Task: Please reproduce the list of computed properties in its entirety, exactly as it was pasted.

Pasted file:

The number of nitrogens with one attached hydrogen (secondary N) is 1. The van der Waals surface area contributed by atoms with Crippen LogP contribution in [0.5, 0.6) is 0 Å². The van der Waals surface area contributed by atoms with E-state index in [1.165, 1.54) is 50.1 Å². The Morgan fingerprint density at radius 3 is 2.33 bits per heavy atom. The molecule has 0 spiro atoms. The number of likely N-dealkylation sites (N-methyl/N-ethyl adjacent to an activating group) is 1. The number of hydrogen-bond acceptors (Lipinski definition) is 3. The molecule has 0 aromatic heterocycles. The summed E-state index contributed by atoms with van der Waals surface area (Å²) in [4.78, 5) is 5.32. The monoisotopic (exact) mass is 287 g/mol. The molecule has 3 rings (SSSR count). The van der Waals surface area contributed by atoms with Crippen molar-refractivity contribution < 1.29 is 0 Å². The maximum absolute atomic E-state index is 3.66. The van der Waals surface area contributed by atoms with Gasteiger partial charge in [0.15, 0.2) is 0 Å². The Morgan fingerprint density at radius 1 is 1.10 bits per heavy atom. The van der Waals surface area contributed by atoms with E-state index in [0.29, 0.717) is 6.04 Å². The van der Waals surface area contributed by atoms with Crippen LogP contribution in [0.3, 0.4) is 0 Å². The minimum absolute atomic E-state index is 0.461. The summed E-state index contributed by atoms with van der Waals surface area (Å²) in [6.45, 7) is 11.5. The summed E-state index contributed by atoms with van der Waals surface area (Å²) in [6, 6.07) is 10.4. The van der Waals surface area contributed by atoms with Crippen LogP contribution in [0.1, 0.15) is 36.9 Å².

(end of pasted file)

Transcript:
The number of nitrogens with one attached hydrogen (secondary N) is 1. The van der Waals surface area contributed by atoms with Crippen LogP contribution in [0.5, 0.6) is 0 Å². The van der Waals surface area contributed by atoms with E-state index in [1.165, 1.54) is 50.1 Å². The Morgan fingerprint density at radius 3 is 2.33 bits per heavy atom. The molecule has 0 spiro atoms. The number of likely N-dealkylation sites (N-methyl/N-ethyl adjacent to an activating group) is 1. The number of hydrogen-bond acceptors (Lipinski definition) is 3. The molecule has 0 aromatic heterocycles. The summed E-state index contributed by atoms with van der Waals surface area (Å²) in [4.78, 5) is 5.32. The monoisotopic (exact) mass is 287 g/mol. The molecule has 3 rings (SSSR count). The van der Waals surface area contributed by atoms with Crippen molar-refractivity contribution < 1.29 is 0 Å². The maximum absolute atomic E-state index is 3.66. The van der Waals surface area contributed by atoms with Gasteiger partial charge in [0.15, 0.2) is 0 Å². The Morgan fingerprint density at radius 1 is 1.10 bits per heavy atom. The van der Waals surface area contributed by atoms with E-state index in [0.29, 0.717) is 6.04 Å². The van der Waals surface area contributed by atoms with Crippen LogP contribution in [0.3, 0.4) is 0 Å². The minimum absolute atomic E-state index is 0.461. The summed E-state index contributed by atoms with van der Waals surface area (Å²) in [6.45, 7) is 11.5. The summed E-state index contributed by atoms with van der Waals surface area (Å²) in [6, 6.07) is 10.4. The van der Waals surface area contributed by atoms with Crippen LogP contribution in [0.1, 0.15) is 36.9 Å².